Mexican stews: healthy winter comfort food

articles Food & Cuisine

Karen Hursh Graber

Mexican Kitchen
Chiles add spice to Mexican stews © Daniel Wheeler 2011
Chiles add spice to Mexican stews © Daniel Wheeler 2011

The term “comfort food” — the kind we all crave in the winter, when a bowl of something warm and satisfying is somehow more appealing than the salads of summer — is not usually considered in terms of being particularly healthy. But many of the Mexican guisados, those Mexican stews that are so welcome when temperatures drop, use very little meat and rely on vegetables and seasonings to achieve their deep, rich flavor. This makes them not only economical, but relatively low in fat, and good nutritional choices.

In Northern and Central Mexico, these dishes are wintertime fixtures, and thrifty cooks often use meat for its flavor, rather than as a principal ingredient. My comadre, of whom I’ve written before, quite often manages to feed her family of sixteen on guisados that are made with more vegetables than anything else. These are always tasty meals, and she has taught me to prepare some of them.

The key to this is the Mexican technique of cooking the meat, whether beef, pork or poultry, first, and then using the rich broth as the base of the stew. This is different from the way stews are prepared elsewhere, by cooking all ingredients together. And when it comes to meat, especially beef, many of the tougher, less expensive cuts benefit from this long cooking, extracting every bit of flavor.

Items as humble as beef and pork neck bones, pork hocks and beef retazo, meaning remnants and bones, as well as chicken backs, necks and wings, are some of the items that I’ve frequently noticed being requested at the Cholula market. And somehow you just know that the woman standing next to you at the meat or chicken counter, with a bag of vegetables and fresh herbs, is going to turn those modest ingredients into something delicious.

Another important aspect of this type of meal preparation is the seasoning. Herbs and spices are both fat free and nearly non-caloric, but add so much to the character of a dish. And when it comes to using chiles, Mexican stews do not have to be four-alarm fires in terms of heat. Chiles can add layers of flavor without being overused. Several varieties of dried red chiles in particular can give a dish a beautiful depth of taste and color without overwhelming the other ingredients. Anchos, guajillos, pasillas and cascabels are some of the milder ones that can help create great flavor with very little effort.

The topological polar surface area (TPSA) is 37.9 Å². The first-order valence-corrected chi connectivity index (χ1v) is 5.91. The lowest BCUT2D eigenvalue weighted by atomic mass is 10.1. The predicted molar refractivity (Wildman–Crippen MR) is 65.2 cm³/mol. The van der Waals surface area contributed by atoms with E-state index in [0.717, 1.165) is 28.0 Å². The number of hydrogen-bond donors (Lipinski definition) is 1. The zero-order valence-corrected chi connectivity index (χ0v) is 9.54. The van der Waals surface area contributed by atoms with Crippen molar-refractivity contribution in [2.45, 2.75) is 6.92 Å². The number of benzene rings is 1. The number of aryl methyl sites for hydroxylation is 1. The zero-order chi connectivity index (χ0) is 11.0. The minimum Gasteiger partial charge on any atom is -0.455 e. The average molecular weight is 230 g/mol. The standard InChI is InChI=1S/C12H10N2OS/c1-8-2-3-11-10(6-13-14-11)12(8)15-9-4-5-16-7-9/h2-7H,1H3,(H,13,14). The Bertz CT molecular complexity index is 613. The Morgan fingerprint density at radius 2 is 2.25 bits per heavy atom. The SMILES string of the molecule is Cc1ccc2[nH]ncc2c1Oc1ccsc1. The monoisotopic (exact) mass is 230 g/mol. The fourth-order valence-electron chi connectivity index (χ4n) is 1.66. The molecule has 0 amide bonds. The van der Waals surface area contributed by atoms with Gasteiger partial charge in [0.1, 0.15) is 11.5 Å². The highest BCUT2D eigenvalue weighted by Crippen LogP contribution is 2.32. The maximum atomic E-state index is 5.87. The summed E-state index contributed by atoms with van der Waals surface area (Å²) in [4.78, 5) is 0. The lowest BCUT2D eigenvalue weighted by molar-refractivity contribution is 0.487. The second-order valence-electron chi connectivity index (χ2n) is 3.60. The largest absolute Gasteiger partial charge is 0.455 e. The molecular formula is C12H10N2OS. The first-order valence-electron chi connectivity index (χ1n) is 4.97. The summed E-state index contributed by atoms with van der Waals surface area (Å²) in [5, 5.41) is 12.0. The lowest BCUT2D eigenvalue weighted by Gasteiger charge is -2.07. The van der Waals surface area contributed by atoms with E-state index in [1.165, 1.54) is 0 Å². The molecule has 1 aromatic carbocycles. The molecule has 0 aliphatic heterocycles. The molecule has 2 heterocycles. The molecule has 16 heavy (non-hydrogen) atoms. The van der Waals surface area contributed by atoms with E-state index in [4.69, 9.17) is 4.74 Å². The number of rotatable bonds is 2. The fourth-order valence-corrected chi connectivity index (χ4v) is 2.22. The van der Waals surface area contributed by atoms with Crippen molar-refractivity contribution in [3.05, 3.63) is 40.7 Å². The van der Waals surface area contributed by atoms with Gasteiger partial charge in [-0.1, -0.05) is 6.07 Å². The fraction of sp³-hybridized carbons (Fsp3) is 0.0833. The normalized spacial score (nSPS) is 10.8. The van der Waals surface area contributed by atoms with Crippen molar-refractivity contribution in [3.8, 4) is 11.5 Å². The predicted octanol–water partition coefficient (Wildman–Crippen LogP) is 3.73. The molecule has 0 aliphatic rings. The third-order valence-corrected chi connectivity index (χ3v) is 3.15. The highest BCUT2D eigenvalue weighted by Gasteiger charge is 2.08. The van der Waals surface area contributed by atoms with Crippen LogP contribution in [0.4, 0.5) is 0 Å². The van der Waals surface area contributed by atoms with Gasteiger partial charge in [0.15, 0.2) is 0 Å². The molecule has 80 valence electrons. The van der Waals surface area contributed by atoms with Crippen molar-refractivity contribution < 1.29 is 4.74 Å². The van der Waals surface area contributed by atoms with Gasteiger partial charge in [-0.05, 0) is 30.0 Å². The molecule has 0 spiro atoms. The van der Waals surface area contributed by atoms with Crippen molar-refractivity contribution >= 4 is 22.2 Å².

Freshness of ingredients is another factor here, especially since most of the ingredients are vegetables. These are nothing more exotic than onions, carrots, squash, corn, green beans and tomatoes. In other words, all of them are readily available year round, including winter. If tomatoes are not in season where you live, use canned or boxed tomatoes, which are actually higher in the cancer-fighting antioxidant lycopene than fresh ones. Look for labeling that states “no salt added” if sodium is an issue.

There is very little oil in these stews, and canola oil, which contains just one gram of saturated fat per tablespoon, is my own preference, although any neutral flavored vegetable oil is fine. These are not dishes where oil has been substituted for lard, because they are not usually made with lard to begin with. In many Mexican recipes, nothing else is an authentic flavor substitute for lard, but not in these stews. And some versions use no oil at all.

Legumes are another healthy ingredient, and garbanzos in particular are often found in Mexican stews. Like most other legumes, they are high in fiber and low in cholesterol. I cook dried garbanzos in the pressure cooker, but if not cooking them from scratch, the ones that come in a jar are preferable to the canned garbanzos. Whether canned or in jars, rinse off the liquid in which they are packed.

Probably the most famous of these meat broth and vegetable stews is mole de olla. This is not a mole like the elaborate chocolate-laced versions such as mole poblano and the black mole of Oaxaca. Rather, it is a simple, nourishing comfort food, home cooking with possibly as many variations as there are family cooks. I’ve seen recipes for it made with beef, pork and even chicken, depending upon availability and pocketbook. Below is a mole de olla that can be made with beef or pork, along with a typical Northern Mexican stew from Sonora. All of these can be tweaked according to taste and what’s on hand, and the ratio of meat to vegetables makes for truly healthy comfort food.

Published or Updated on: January 23, 2011 by Karen Hursh Graber © 2011
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